Washington Commanders 5th-round draft pick KJ Henry is entering his rookie season in a pretty good spot. The Commanders’ future at the edge rusher position is currently unknown at best.
Chase Young enters the year looking to get back where he was in his rookie season before injuring his knee, while Montez Sweat looks to crack 10+ sacks for the first time. Both will be free agents this offseason, along with backup James Smith-Williams. Add the fact that the team lost Shaka Toney for an entire season, and you can see the potential opportunity for early playing time for KJ Henry.
The film review video should have popped up at the top of the screen (where the picture would normally be) when the article first opened up. Below is a summary (via chatGPT) from the Watchin’ Film With Phil episode, where I talked directly about KJ Henry and the skill set he brings to the table.
“The video is a detailed analysis of KJ Henry, a fifth-round draft pick for the Washington Commanders from Clemson. The commentator (Philip Hughes) discusses Henry’s potential as an edge rusher and his performance in college.”
Key points from the video:
- Background: KJ Henry was a fifth-round draft pick for the Washington Commanders. He played at Clemson and brings an interesting skill set to the table. His father has over 30 years of experience coaching at the college level, and KJ grew up around high-level athletes.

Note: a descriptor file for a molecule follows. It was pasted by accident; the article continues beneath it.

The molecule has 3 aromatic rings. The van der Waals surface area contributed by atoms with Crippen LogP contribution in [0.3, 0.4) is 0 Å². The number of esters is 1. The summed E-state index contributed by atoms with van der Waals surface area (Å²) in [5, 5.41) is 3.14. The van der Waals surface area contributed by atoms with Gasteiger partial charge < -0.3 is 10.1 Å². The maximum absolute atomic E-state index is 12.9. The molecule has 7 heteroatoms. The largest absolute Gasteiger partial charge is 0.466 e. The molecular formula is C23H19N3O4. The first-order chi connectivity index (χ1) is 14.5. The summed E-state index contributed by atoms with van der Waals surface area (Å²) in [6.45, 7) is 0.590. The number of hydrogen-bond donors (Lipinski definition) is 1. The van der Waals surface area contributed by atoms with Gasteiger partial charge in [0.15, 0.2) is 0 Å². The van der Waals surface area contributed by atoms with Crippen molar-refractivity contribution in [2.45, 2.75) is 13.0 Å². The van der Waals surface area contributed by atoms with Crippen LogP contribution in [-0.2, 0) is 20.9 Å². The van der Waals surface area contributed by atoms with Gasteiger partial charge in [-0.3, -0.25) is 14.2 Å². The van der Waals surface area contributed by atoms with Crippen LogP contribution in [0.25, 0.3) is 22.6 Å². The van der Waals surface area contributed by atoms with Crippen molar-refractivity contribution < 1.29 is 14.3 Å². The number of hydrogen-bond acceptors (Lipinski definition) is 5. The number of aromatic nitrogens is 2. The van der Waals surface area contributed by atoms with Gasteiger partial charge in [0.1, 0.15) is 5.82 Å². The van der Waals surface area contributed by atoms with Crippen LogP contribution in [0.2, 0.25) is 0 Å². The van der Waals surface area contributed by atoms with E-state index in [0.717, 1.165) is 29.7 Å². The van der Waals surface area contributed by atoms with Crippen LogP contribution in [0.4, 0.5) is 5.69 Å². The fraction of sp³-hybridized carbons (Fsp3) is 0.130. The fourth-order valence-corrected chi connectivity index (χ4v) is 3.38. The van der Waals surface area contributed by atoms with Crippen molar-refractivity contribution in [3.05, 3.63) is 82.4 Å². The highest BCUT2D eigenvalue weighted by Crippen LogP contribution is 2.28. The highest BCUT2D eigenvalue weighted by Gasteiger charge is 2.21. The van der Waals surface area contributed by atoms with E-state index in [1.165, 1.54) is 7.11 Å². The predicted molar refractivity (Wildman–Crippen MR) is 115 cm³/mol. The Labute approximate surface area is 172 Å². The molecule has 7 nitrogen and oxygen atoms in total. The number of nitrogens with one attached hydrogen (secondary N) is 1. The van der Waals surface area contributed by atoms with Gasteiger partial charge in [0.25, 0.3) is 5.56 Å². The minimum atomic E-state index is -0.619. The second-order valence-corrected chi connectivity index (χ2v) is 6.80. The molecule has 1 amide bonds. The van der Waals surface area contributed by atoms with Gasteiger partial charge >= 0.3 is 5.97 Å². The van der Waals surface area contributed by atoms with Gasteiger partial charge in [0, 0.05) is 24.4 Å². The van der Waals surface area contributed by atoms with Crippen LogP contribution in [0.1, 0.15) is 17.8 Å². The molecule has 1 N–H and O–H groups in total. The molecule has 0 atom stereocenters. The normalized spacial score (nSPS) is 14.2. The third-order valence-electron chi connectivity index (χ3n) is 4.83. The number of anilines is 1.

- Strengths: Henry is praised for his high-energy style and his quickness and flexibility. He has a good inside move that many offensive tackles struggle with. He also has a knack for finding passing lanes at the line of scrimmage for bat-down opportunities. His motor is described as “red hot,” and he has a lot of second-effort plays on tape. He’s also noted for his ability to disrupt plays and create turnover opportunities.
- Weaknesses: Henry is said to lack the desired size with only mediocre length and build. He has an average edge setting and can struggle against larger NFL tackles. He can be over-aggressive and sometimes overruns the play. He also needs to develop his hand efficiency to disengage from blockers. His pass-rush repertoire requires further examination to keep blockers guessing. He has only one season of full-time work and production, and he never reached 5.0 sacks or double-digit tackles for loss in a single season.
- Potential: Despite his weaknesses, the commentator believes that with some coaching and improvement in his handwork, Henry could become an above-average pass rusher. He’s also walking into a good situation with the Washington Commanders, as they don’t have a lot of players at the defensive end position under contract past this season.
- Performance in College: During his 58 appearances and 24 starts at Clemson, he had 130 tackles, 28 for loss, 13.5 sacks, and two forced fumbles. He was 2nd-Team All-ACC his senior year.
- Future: The commentator suggests that Henry could be used as a situational pass rusher at first, but he has the potential to take on a larger role in the future. He’s expected to improve the longer he stays in the system.